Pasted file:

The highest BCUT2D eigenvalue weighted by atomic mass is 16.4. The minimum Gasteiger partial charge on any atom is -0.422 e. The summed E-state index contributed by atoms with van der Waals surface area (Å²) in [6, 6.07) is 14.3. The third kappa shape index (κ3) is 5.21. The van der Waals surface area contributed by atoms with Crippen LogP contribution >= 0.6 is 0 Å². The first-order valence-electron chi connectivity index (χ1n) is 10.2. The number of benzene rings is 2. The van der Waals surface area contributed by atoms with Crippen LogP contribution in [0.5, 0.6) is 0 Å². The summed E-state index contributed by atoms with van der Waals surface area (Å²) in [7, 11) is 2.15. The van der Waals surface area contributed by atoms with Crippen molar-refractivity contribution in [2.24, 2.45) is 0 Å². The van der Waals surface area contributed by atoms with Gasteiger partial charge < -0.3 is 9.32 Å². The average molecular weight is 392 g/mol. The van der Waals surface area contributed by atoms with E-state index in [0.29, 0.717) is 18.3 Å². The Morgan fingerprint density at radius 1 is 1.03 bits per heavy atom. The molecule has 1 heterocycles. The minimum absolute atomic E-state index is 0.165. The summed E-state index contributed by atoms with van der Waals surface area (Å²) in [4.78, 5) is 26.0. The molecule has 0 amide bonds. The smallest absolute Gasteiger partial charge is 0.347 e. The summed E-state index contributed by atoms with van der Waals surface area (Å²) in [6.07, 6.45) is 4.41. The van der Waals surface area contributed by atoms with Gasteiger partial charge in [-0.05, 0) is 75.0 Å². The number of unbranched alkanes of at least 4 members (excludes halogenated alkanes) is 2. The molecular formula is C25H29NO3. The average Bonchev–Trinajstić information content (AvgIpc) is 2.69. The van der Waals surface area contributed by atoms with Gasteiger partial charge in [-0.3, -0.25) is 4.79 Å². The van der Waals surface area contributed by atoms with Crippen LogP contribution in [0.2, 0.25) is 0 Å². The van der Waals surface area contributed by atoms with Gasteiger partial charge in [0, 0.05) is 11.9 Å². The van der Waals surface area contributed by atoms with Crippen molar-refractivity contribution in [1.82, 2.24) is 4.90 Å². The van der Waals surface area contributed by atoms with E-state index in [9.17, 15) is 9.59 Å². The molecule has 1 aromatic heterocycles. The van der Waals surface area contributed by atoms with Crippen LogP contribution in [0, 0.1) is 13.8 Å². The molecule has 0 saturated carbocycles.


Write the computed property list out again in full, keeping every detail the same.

The highest BCUT2D eigenvalue weighted by atomic mass is 16.4. The minimum Gasteiger partial charge on any atom is -0.422 e. The summed E-state index contributed by atoms with van der Waals surface area (Å²) in [6, 6.07) is 14.3. The third kappa shape index (κ3) is 5.21. The van der Waals surface area contributed by atoms with Crippen LogP contribution >= 0.6 is 0 Å². The first-order valence-electron chi connectivity index (χ1n) is 10.2. The number of benzene rings is 2. The van der Waals surface area contributed by atoms with Crippen LogP contribution in [0.5, 0.6) is 0 Å². The summed E-state index contributed by atoms with van der Waals surface area (Å²) in [7, 11) is 2.15. The van der Waals surface area contributed by atoms with Crippen molar-refractivity contribution in [2.24, 2.45) is 0 Å². The van der Waals surface area contributed by atoms with Gasteiger partial charge < -0.3 is 9.32 Å². The average molecular weight is 392 g/mol. The van der Waals surface area contributed by atoms with E-state index in [0.29, 0.717) is 18.3 Å². The Morgan fingerprint density at radius 1 is 1.03 bits per heavy atom. The molecule has 1 heterocycles. The minimum absolute atomic E-state index is 0.165. The summed E-state index contributed by atoms with van der Waals surface area (Å²) in [4.78, 5) is 26.0. The molecule has 0 amide bonds. The smallest absolute Gasteiger partial charge is 0.347 e. The summed E-state index contributed by atoms with van der Waals surface area (Å²) in [6.07, 6.45) is 4.41. The van der Waals surface area contributed by atoms with Gasteiger partial charge in [-0.05, 0) is 75.0 Å². The number of unbranched alkanes of at least 4 members (excludes halogenated alkanes) is 2. The molecular formula is C25H29NO3. The average Bonchev–Trinajstić information content (AvgIpc) is 2.69. The van der Waals surface area contributed by atoms with Gasteiger partial charge in [-0.3, -0.25) is 4.79 Å². The van der Waals surface area contributed by atoms with Crippen LogP contribution in [0.2, 0.25) is 0 Å². The van der Waals surface area contributed by atoms with Gasteiger partial charge in [0, 0.05) is 11.9 Å². The van der Waals surface area contributed by atoms with Crippen molar-refractivity contribution in [1.82, 2.24) is 4.90 Å². The van der Waals surface area contributed by atoms with E-state index in [9.17, 15) is 9.59 Å². The molecule has 1 aromatic heterocycles. The van der Waals surface area contributed by atoms with Crippen LogP contribution in [0, 0.1) is 13.8 Å². The molecule has 0 saturated carbocycles.